My Worship Interview With a Millennial

In a world that seems so divided right now, music is a beautiful vehicle that brings people together regardless of lifestyle, politics, race, your Coke/Pepsi preference, etc. Unless you go to church, where music has been the divider of unity for decades. We all watched in agony as Satan used one of God’s most beautiful gifts to divide His Church. Thankfully, most of us are past the huge music wars, and churches are actively seeking to bridge those gaps that divided us for so long. Multi-generational worship has become a buzz word at conferences and weekly church staff meetings as we seek to bring together the two age groups that the contemporary and traditional services divided. I have found that most of these discussions are centered around bringing younger people back into the church, so I interviewed a 25-year-old millennial for this blog. Here are some of my take-away points:

• Bringing different age groups (together) into your worship planning can be an eye-opening exercise. It has been said that “it is hard to hate up close.” Hopefully the different generations in our churches don’t have any hate towards each other! But the sentiment of that statement shows that when you bring people together, it is much easier to have respect for differing viewpoints. And mutual respect is a necessary quality in multi-gen worship.
• The younger generation doesn’t always prefer “contemporary” (in quotes because contemporary means many different things to many different people), and the older generation doesn’t always prefer traditional/liturgical. In fact, we are seeing a shift in worship culture: millennials find beauty and depth in a worship heritage and tradition. Praise and Worship (which we often associate with the younger generation) is becoming the worship style of the middle-aged.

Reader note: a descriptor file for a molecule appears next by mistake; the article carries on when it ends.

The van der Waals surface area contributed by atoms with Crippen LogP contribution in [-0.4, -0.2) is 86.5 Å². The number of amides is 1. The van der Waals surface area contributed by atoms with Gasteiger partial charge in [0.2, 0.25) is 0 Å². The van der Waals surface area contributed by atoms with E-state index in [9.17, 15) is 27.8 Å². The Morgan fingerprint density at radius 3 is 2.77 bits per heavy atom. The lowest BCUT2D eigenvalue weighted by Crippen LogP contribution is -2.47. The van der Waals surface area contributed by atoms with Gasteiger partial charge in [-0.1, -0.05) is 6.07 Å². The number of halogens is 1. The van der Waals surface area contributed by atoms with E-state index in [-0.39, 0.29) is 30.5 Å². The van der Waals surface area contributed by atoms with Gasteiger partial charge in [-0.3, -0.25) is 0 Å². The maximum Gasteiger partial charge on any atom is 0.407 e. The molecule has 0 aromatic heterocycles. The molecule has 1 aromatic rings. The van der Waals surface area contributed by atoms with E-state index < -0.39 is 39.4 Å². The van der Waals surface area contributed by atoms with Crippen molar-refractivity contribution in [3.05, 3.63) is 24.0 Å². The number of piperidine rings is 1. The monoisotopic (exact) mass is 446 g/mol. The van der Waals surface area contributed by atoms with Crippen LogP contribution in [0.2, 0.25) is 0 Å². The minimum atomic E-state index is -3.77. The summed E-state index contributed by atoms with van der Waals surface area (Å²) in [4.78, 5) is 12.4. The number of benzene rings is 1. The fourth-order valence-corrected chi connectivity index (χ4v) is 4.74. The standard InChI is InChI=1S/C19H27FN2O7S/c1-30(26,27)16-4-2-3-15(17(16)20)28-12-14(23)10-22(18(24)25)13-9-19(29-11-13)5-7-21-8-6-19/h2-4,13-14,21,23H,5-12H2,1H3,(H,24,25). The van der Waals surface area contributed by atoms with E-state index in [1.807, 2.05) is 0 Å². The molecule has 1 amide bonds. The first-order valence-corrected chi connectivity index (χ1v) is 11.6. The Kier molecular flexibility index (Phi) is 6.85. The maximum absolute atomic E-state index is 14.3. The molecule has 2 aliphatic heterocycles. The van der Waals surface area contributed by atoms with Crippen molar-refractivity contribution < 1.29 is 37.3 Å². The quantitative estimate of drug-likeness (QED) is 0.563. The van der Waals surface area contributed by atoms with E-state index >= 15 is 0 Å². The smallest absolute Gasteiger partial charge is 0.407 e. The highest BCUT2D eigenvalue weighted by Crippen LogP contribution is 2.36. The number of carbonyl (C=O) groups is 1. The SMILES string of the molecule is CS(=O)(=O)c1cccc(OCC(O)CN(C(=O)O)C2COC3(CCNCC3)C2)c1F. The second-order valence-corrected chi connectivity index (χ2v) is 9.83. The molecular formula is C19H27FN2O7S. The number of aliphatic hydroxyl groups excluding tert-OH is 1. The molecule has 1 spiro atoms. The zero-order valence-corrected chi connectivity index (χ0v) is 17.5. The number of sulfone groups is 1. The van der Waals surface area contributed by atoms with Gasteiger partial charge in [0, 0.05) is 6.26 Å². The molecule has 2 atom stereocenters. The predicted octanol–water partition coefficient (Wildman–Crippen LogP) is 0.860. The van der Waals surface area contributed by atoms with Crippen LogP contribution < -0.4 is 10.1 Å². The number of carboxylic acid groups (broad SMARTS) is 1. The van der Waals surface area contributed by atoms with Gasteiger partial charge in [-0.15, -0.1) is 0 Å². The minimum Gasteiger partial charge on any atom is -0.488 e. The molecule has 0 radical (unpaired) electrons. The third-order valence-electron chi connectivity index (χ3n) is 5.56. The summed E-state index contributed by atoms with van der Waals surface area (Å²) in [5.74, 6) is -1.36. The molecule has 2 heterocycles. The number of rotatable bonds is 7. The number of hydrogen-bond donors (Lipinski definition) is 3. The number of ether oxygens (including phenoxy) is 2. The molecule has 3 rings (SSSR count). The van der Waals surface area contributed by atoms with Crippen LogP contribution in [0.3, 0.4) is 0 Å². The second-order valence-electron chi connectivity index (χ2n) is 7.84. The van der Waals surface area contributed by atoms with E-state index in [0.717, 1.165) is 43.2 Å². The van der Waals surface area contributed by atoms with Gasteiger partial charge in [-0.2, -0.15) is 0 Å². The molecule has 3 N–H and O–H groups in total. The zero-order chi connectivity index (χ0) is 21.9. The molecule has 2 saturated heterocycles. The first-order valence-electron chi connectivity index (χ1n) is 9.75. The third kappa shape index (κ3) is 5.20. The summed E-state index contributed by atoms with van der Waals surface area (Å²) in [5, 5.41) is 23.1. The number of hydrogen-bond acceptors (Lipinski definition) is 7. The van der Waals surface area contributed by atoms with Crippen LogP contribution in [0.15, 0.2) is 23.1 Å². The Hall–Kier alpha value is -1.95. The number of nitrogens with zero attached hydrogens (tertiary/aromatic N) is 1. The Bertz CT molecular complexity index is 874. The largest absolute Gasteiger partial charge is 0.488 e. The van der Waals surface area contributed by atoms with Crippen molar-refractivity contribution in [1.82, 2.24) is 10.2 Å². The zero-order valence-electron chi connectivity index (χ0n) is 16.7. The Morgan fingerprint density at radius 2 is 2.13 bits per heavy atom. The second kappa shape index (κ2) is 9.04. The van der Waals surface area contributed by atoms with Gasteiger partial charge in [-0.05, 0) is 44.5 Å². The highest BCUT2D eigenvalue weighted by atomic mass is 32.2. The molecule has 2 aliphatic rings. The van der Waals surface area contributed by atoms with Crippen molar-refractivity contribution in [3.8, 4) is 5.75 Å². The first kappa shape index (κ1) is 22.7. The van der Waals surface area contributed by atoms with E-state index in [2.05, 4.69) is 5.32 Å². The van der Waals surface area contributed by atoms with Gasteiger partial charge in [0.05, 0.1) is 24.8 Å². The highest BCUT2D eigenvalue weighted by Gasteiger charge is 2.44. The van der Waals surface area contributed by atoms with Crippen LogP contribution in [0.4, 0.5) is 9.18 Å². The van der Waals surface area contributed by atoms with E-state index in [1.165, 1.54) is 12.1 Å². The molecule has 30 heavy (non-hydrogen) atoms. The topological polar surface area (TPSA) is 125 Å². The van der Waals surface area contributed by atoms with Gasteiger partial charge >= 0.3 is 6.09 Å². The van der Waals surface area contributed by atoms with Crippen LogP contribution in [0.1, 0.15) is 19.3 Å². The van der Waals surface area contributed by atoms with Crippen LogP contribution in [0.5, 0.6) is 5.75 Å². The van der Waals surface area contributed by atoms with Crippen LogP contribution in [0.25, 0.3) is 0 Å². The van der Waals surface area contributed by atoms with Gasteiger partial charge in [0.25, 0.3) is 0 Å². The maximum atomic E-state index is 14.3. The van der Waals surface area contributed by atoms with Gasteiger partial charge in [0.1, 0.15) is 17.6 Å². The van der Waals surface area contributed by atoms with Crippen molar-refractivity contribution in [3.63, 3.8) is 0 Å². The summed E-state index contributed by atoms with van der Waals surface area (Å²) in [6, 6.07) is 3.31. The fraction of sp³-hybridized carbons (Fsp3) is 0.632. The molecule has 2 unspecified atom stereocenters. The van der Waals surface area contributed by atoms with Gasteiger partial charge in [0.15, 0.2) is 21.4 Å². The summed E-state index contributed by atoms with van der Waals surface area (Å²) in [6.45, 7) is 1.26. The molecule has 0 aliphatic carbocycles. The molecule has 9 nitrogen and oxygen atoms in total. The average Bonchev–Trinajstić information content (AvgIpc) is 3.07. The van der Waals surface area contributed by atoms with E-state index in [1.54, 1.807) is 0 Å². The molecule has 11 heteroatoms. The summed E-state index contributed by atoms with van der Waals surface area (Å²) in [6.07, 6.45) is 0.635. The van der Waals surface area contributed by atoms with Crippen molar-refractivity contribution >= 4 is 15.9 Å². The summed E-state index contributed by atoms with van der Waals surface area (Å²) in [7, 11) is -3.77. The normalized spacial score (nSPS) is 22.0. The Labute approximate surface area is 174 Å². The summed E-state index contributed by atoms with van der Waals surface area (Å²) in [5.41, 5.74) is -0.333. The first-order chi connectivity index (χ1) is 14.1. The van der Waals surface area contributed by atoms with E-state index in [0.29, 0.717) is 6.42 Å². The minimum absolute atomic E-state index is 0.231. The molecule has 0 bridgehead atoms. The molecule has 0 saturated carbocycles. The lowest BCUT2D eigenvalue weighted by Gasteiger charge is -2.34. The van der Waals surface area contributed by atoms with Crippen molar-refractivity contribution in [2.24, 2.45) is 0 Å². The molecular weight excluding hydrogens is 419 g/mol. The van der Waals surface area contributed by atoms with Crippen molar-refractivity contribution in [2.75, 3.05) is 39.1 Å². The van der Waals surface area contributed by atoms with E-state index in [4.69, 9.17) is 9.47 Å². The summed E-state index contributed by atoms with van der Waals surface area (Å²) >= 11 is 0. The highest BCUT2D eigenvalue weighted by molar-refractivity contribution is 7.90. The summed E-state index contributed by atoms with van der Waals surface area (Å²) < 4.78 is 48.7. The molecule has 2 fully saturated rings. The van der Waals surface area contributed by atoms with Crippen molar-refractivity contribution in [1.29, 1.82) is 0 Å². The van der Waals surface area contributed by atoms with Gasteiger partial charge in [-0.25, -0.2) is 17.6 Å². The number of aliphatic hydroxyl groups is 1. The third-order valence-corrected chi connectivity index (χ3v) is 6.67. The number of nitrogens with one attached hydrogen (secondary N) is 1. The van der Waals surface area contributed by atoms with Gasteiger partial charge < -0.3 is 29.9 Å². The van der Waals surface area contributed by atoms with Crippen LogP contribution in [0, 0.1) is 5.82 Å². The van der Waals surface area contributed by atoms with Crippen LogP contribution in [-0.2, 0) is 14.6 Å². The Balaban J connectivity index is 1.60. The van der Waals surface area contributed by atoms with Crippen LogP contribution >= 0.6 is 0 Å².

• While millennials find beauty in our faith heritage and tradition, they struggle with the monotony of routine. They enjoy creativity in worship. If your worship service never changes its format and flow, it’s probably not just the younger generation that is losing interest.
• Millennials are more interested in authenticity than style of music. My interviewee mentioned John 4:24 as her criteria for worship: “Those who worship must worship in spirit and in truth.” She mentioned that sometimes she feels that liturgical services focus only on theology and not enough on the spirit of worship. She also stated that there is a tendency in some contemporary services to focus only on the spirit and emotion of worship and less on truth and theology in the music. A worship service that includes both is our biblical model.

I believe that true worship is happening in both traditional and contemporary services. I also believe that once we realize that worship is a heart issue and not a style issue, it is much easier for us to achieve multi-generational worship. May God bless you and your ministry as you seek to worship Him in unity!






Heather Sorenson entered the church music industry in her twenties, and her name quickly became a welcomed fixture in the publishing world. Heather is hired by the largest and most respected publishers in the world, and her pieces remain at the top of Bestsellers lists and Editor’s Choice selections. Initially recognized for her skill as a pianist, Heather is now known for her compositions in choral anthems, solo piano collections, and orchestrations. Her works are performed regularly at competitions, concerts, recitals, and churches worldwide. Although her career is sometimes on a big stage, Heather’s heart is leading the Church in worship, and she feels that her greatest calling is using her music to connect people with God. In addition to being a full-time composer, Heather regularly is a guest speaker and conductor at churches across America, and leads scores of sessions each year at various worship conferences, schools, and universities.

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